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Realtors counter doom, gloom

Lawrence sales, prices down from a year ago

October 9, 2007

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Three Questions with ... Mary Jones, president of the Lawrence Board of Realtors

Mary Jones, president of the Lawrence Board of Realtors, assesses the Lawrence real estate market. Enlarge video

Board of Realtors optimistic about local housing market

The Lawrence Board of Realtors says that the area's housing market is stronger than national reports indicate. Enlarge video

Mary Jones, president of the Lawrence Board of Realtors, meets with members of the Lawrence Board of Realtors at the Douglas County Courthouse. Jones and board leaders gathered Monday to assess the Lawrence real estate market, which Jones says is doing better than national reports may indicate.

Mary Jones, president of the Lawrence Board of Realtors, meets with members of the Lawrence Board of Realtors at the Douglas County Courthouse. Jones and board leaders gathered Monday to assess the Lawrence real estate market, which Jones says is doing better than national reports may indicate.

Fewer homes are being sold and at lower prices than last year in Lawrence, but the numbers are far less fearsome than national reports would suggest, leaders of the Lawrence Board of Realtors said Monday.

And while the board's numbers cast a more optimistic market tone than official numbers compiled by the Douglas County Appraiser's Office, the difference still isn't enough to compare Lawrence's relative slowdown with the sinking prices and sales figures hitting places like Las Vegas, San Diego and other formerly red-hot markets.

"Buyers are a lot more careful here, but it's nowhere near the stories I'm hearing when I talk to my cohorts in other parts of the country," said August Dettbarn, who tracks sales trends as the county's appraisal manager. "I have a friend in California, and some of the horror stories he tells are really, really scary."

Stories like neighbors, living in similar houses across the street from one another, resorting to "reverse pricing" - repeatedly cutting their list prices, fearful that they won't be able to attract buyers unless they offer the lowest price, no matter how low.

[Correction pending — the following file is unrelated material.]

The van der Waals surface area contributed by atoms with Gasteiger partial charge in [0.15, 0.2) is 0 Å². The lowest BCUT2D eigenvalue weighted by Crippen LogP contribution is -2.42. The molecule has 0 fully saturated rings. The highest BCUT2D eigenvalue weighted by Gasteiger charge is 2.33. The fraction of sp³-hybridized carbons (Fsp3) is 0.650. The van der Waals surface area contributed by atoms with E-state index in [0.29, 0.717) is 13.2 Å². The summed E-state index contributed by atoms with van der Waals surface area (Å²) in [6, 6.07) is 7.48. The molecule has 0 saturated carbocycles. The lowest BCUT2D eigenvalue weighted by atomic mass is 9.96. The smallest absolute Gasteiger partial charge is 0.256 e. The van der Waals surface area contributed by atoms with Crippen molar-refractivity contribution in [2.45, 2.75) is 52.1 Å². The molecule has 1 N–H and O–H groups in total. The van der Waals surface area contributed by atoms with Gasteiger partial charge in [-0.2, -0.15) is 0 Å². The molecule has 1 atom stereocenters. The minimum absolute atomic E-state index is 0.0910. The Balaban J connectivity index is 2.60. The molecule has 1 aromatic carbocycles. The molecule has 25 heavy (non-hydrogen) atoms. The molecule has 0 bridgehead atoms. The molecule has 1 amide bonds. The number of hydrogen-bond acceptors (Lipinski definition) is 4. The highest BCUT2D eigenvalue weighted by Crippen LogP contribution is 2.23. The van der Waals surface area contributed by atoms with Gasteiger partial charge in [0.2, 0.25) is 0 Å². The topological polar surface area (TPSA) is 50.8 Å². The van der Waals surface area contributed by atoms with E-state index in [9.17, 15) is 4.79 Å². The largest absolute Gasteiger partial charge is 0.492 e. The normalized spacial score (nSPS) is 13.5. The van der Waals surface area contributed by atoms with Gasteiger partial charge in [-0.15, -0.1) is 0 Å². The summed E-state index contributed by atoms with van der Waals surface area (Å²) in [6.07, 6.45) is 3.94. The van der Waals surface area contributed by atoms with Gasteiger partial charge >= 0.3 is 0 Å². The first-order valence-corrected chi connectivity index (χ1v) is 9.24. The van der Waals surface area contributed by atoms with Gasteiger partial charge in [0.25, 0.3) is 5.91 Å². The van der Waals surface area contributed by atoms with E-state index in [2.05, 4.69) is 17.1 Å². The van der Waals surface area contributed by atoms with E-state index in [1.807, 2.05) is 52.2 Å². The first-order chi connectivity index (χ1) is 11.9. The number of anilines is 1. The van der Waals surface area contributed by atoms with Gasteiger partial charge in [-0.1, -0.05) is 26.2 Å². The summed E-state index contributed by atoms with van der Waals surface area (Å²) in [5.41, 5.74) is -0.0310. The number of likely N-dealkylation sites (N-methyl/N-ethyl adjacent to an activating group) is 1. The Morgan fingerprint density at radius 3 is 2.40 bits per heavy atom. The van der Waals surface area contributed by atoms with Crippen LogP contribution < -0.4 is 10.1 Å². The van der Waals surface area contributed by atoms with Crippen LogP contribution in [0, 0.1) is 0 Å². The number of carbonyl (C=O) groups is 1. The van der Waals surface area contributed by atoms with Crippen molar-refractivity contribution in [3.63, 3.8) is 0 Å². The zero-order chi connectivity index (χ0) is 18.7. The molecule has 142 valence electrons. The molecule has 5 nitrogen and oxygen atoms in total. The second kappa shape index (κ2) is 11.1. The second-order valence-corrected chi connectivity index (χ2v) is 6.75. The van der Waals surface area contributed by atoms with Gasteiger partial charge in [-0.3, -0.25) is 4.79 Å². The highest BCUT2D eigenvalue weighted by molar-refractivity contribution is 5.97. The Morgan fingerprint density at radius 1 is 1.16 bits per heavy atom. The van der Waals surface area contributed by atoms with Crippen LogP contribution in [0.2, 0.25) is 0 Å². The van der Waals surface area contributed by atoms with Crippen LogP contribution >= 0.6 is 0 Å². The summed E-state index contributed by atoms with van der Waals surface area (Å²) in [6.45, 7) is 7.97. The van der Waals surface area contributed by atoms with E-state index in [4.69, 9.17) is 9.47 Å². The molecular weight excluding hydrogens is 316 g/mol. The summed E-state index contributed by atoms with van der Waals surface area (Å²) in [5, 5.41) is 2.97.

"It's like a gas war," Dettbarn said. "We haven't seen that here yet."

But considering such consumer fears - about price cuts, sliding values, unavailable mortgage financing and an inability to sell - is what convinced board leaders in Lawrence to compile basic information about their home market.

There are still plenty of financing options available to buyers, said Mary Jones, president of the Board of Realtors. And homes actually have sold faster during the past year - after 122 days on the market, on average - than the 133-day average of 2006.

Prices are down, on average, by 2.57 percent, she said. And the number of homes sold in the city dropped to 963 so far this year, down 5.5 percent from the same period a year earlier.

But such market realities are no reason to panic, she said, with interest rates still low and plenty of inventory available for buyers to choose from.

"It's an adjustment time," she said of the Lawrence market, lamenting the "doom and gloom" vibe she considers pervasive nationwide. "Everything has cycles, and everything adjusts, and we're just in a little adjustment period."

While Jones and her fellow board leaders took their numbers from the board's own database, which is accessible by Realtors, Dettbarn keeps a database of all such transactions throughout the county.

And through the first nine months of this year, Dettbarn shows that 1,271 single-family homes have been sold in Lawrence and North Lawrence. That's down 296 - or nearly 19 percent - from the 1,567 sold through September 2006.

Prices are holding relatively steady, Dettbarn said. The median price in Lawrence is down $950, or less than 1 percent, to $163,750 so far this year; in North Lawrence, which is tracked as a separate market by the appraiser's office, the median is $122,500, down 3.5 percent.

Dettbarn isn't fazed by national reports, dominated by mounting foreclosures and a credit crunch and properties languishing on the market for months and months.

While some high-end homes in certain pockets of Lawrence are pushing two years on the market, Dettbarn said, homes listed for less than $200,000 aren't staying available for long.

"Cheap stuff is still selling like hotcakes," Dettbarn said.

Comments

huntershaven 7 years, 2 months ago

<< While some high-end homes in certain pockets of Lawrence are pushing two years on the market, Dettbarn said, homes listed for less than $200,000 aren't staying available for long.

"Cheap stuff is still selling like hotcakes," Dettbarn said. >>